Fall 2020 Student Government election received a record-breaking number of votes
Beyond Senate races, students overwhelmingly passed an internal reform referendum
Correction: The original version of this article misstated Brian Fu's former title.
This semester’s Student Government election yielded a record-breaking number of voters, with over 1,100 votes cast within the first day and a total of 1,329 by the time polls closed Thursday, said Sarah Gordon, SG elections commissioner.
That’s a nearly 38 percent increase in votes from last fall’s election, which had only 966 votes.
Beyond the senate races on the ballot, SG asked students to vote on a referendum to amend credit requirements for certain elected positions. The change addresses Article I of the SG constitution.
“The following constitutional amendment ensures students who enter AU with college credits, or are in accelerated degree programs, have equal access to run for the class which they will graduate or affiliate with,” the amendment states.
The amendment proposal is a change from the original constitution, which mandated that a candidate “file a petition with the authority governing elections” if they wanted to run for a different class than specified by their credit standing. In the spring and summer, SG had internal disputes over how to classify students with varying levels of credit at the University, former SG Inspector Brian Fu told The Eagle.
Gordon said she finds that SG elections often mirror national politics; in this case, the high voter turnout reflects the amount of voters that have been counted so far for the general election.
“A lot more people were willing to open up,” said Gordon, about the candidates, most of whom transformed their platforms to cater to the fully-online election. “A lot more people were much more active in getting others involved, to the point where we saw this huge voter turnout.”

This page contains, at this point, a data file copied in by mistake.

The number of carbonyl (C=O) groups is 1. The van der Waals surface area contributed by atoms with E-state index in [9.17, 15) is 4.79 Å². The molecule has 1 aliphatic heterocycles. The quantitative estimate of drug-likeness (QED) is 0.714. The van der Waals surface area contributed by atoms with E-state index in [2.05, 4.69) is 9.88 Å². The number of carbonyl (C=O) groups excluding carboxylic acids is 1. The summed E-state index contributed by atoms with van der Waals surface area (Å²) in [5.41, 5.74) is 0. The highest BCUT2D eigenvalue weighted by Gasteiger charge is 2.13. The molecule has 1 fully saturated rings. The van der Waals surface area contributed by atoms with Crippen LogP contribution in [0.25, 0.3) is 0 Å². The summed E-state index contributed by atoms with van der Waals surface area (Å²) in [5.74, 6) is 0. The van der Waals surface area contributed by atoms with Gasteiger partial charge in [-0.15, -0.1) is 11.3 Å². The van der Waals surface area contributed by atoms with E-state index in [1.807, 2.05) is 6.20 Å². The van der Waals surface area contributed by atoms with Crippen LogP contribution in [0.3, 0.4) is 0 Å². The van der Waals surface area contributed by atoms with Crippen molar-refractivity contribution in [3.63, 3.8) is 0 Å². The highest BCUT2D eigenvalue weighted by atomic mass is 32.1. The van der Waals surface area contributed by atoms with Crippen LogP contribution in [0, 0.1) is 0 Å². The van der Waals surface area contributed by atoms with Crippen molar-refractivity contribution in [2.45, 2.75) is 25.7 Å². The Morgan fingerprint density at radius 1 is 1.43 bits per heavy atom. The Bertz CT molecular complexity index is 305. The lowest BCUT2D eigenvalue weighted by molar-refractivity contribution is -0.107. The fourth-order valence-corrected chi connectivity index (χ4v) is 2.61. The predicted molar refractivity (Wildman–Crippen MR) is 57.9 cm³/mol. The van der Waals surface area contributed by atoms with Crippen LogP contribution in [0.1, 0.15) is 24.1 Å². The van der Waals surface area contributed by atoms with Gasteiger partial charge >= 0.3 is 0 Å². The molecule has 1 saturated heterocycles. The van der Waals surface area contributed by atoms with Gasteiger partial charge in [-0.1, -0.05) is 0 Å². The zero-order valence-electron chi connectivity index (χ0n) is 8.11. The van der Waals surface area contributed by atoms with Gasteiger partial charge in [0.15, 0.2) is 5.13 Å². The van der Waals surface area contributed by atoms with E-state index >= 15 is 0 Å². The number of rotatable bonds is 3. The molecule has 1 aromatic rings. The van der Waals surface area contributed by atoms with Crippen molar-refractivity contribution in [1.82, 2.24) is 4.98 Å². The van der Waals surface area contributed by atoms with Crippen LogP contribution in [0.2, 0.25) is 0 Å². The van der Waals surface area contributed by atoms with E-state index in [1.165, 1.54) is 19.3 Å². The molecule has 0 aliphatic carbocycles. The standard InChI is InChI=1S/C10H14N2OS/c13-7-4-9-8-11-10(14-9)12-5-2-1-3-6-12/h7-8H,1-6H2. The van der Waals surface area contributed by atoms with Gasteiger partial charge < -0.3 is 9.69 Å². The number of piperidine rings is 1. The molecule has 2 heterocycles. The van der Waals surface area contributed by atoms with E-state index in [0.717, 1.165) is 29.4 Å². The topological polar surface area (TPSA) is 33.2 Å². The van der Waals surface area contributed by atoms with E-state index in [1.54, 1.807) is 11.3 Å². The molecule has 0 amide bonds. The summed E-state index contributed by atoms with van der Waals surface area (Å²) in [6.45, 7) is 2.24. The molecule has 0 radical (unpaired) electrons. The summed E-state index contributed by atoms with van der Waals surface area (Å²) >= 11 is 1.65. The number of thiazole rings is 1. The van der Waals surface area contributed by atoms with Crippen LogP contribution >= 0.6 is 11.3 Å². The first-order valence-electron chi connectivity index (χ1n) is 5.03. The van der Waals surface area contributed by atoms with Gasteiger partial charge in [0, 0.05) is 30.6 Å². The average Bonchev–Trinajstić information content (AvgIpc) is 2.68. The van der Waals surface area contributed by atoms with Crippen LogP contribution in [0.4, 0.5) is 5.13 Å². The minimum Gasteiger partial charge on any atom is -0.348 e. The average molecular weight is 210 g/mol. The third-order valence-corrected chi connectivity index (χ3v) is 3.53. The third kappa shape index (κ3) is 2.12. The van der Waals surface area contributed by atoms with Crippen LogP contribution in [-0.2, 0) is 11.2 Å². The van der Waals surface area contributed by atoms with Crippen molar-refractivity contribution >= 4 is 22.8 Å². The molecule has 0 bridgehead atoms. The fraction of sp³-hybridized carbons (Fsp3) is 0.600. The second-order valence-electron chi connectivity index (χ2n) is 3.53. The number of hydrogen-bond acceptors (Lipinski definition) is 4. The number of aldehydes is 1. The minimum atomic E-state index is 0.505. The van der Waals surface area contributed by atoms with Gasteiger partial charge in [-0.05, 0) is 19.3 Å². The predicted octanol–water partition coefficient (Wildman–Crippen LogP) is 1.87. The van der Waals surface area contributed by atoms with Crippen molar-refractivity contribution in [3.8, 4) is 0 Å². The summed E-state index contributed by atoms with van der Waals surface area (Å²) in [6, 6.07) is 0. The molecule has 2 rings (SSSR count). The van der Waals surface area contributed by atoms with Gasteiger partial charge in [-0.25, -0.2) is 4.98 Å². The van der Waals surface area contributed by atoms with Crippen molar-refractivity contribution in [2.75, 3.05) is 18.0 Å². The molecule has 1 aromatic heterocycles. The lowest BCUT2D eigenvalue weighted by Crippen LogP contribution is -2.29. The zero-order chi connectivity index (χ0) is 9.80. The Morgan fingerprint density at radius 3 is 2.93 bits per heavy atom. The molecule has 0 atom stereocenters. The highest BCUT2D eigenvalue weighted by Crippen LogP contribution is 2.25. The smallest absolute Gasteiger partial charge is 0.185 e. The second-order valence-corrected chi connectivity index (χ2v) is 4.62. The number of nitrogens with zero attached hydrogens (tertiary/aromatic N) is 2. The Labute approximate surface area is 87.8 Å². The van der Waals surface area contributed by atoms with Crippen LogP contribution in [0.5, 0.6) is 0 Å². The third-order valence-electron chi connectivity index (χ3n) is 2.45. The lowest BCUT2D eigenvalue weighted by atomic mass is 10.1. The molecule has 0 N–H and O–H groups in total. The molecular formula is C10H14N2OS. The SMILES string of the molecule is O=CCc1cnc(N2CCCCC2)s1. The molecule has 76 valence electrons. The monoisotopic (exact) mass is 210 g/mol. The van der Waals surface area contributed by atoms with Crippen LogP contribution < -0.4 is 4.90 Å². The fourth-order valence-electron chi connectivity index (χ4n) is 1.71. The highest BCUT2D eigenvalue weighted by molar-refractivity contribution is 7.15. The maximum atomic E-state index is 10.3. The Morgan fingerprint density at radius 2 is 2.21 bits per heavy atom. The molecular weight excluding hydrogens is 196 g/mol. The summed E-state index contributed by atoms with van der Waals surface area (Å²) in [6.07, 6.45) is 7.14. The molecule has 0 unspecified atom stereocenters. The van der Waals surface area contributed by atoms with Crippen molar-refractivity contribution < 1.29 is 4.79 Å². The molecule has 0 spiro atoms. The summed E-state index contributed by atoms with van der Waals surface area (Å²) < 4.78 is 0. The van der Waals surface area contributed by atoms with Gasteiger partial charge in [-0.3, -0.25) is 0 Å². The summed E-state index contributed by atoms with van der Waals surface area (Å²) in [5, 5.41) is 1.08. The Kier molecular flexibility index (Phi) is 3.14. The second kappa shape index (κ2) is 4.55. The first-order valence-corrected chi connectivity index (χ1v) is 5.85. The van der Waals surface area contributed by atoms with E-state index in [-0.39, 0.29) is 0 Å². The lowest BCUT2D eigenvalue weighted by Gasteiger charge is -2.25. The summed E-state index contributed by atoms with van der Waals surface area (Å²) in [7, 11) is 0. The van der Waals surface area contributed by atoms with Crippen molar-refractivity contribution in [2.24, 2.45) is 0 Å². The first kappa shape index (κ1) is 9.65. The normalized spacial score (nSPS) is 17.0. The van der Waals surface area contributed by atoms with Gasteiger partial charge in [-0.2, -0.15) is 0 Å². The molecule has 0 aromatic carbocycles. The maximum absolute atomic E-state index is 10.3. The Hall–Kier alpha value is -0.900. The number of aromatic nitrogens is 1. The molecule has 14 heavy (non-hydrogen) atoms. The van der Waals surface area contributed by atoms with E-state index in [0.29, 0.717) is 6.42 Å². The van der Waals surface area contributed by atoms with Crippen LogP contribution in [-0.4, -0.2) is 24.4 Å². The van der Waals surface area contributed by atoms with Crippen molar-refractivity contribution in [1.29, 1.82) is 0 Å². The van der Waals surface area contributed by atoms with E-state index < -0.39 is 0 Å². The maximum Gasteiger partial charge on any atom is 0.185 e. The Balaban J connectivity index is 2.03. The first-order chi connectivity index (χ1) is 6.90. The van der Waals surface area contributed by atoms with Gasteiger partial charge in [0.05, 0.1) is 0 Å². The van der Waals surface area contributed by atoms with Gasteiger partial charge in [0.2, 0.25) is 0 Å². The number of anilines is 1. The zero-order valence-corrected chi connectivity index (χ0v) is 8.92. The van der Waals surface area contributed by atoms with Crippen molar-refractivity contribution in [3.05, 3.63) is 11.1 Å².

Sean-Matthew Flores, the chair of the Judicial Board, had similar thoughts. “I think [the voter turnout] speaks to the fact that ... the Class of 2024 has really mobilized, and is ready to get out there and get represented in AUSG and make a difference.”
The amendment passed with 97 percent of the vote, allowing for students to run for the class that they feel best represents their academic standing.
“The amendment is definitely going to be for the better,” Gordon said. “It makes running for candidacy more accessible.”
“I think what this referendum and its passage would really seek to serve is more equal representation,” Flores said. “Also, to make sure that those who are in a different position academically in terms of credits are not at a disadvantage when compared to the normal credit allotment.”
The process for voting experienced a technological disruption upon opening, Gordon said. There was no write-in option available, an error that occurred as a result of a glitch in CampusLabs, the forum used for voting. However, this was fixed roughly 30 minutes after the polls opened, Gordon said.
The senate and class council results are listed below:
- Senators for the campus at-large: Ishita Jamar, Whitney Powers, Parthav Easwar, Max Rubin and Ryan Hale
- Senators for the Class of 2024: Kayla Kelly, Jonathan Durham, Meron Washington, Andrew Useche and Atef Hachem
- Senators for the Class of 2023: Adriana Doria, Jackson Mittleman, Ben Parsons and Brian Johnson
- Senators for the Class of 2022: Jorge Aponte Álvarez, Ashley Bastin, Andrew Gamble and Grace Gold
- Senators for the Class of 2021: No candidates
- Senator for SPA: Paul Relyea
- Senator for SIS: Zuby Chowdhury
- Senator for CAS/SOE: No candidate
- Senator for SOC: Cody Rogers
- Senator for Kogod: No candidate
- Class of 2024 Council: President Stevie Early, Vice President Fabi Cruz, Treasurer Emily Brignand and Secretary Kyleigh Tatum